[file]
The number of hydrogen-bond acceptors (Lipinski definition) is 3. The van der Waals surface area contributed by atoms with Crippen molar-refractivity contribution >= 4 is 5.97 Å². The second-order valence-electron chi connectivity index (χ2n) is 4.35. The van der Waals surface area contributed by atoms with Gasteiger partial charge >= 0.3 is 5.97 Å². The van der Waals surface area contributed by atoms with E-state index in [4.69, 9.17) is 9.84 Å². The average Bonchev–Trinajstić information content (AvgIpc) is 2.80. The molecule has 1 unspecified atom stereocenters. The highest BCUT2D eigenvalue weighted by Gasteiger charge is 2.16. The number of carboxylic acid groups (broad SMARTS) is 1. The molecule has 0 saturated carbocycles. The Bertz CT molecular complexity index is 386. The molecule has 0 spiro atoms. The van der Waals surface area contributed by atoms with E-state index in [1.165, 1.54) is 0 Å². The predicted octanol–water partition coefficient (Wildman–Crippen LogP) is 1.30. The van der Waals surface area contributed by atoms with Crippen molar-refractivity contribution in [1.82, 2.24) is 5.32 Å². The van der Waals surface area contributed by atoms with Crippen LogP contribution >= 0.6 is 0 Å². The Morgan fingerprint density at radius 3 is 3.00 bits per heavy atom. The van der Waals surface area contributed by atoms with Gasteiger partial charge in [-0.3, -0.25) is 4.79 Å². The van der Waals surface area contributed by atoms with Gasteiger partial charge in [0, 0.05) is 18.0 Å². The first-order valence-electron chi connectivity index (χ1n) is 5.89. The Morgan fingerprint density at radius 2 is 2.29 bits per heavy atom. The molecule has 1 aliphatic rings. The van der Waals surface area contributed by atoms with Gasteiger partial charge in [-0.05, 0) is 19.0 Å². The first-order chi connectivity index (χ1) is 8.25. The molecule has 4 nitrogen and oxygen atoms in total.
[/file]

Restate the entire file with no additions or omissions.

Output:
The number of hydrogen-bond acceptors (Lipinski definition) is 3. The van der Waals surface area contributed by atoms with Crippen molar-refractivity contribution >= 4 is 5.97 Å². The second-order valence-electron chi connectivity index (χ2n) is 4.35. The van der Waals surface area contributed by atoms with Gasteiger partial charge >= 0.3 is 5.97 Å². The van der Waals surface area contributed by atoms with E-state index in [4.69, 9.17) is 9.84 Å². The average Bonchev–Trinajstić information content (AvgIpc) is 2.80. The molecule has 1 unspecified atom stereocenters. The highest BCUT2D eigenvalue weighted by Gasteiger charge is 2.16. The number of carboxylic acid groups (broad SMARTS) is 1. The molecule has 0 saturated carbocycles. The Bertz CT molecular complexity index is 386. The molecule has 0 spiro atoms. The van der Waals surface area contributed by atoms with E-state index in [1.165, 1.54) is 0 Å². The predicted octanol–water partition coefficient (Wildman–Crippen LogP) is 1.30. The van der Waals surface area contributed by atoms with Crippen molar-refractivity contribution in [1.82, 2.24) is 5.32 Å². The van der Waals surface area contributed by atoms with Crippen LogP contribution >= 0.6 is 0 Å². The Morgan fingerprint density at radius 3 is 3.00 bits per heavy atom. The van der Waals surface area contributed by atoms with Gasteiger partial charge in [-0.3, -0.25) is 4.79 Å². The van der Waals surface area contributed by atoms with Gasteiger partial charge in [0, 0.05) is 18.0 Å². The first-order valence-electron chi connectivity index (χ1n) is 5.89. The Morgan fingerprint density at radius 2 is 2.29 bits per heavy atom. The molecule has 1 aliphatic rings. The van der Waals surface area contributed by atoms with Gasteiger partial charge in [-0.05, 0) is 19.0 Å². The first-order chi connectivity index (χ1) is 8.25. The molecule has 4 nitrogen and oxygen atoms in total.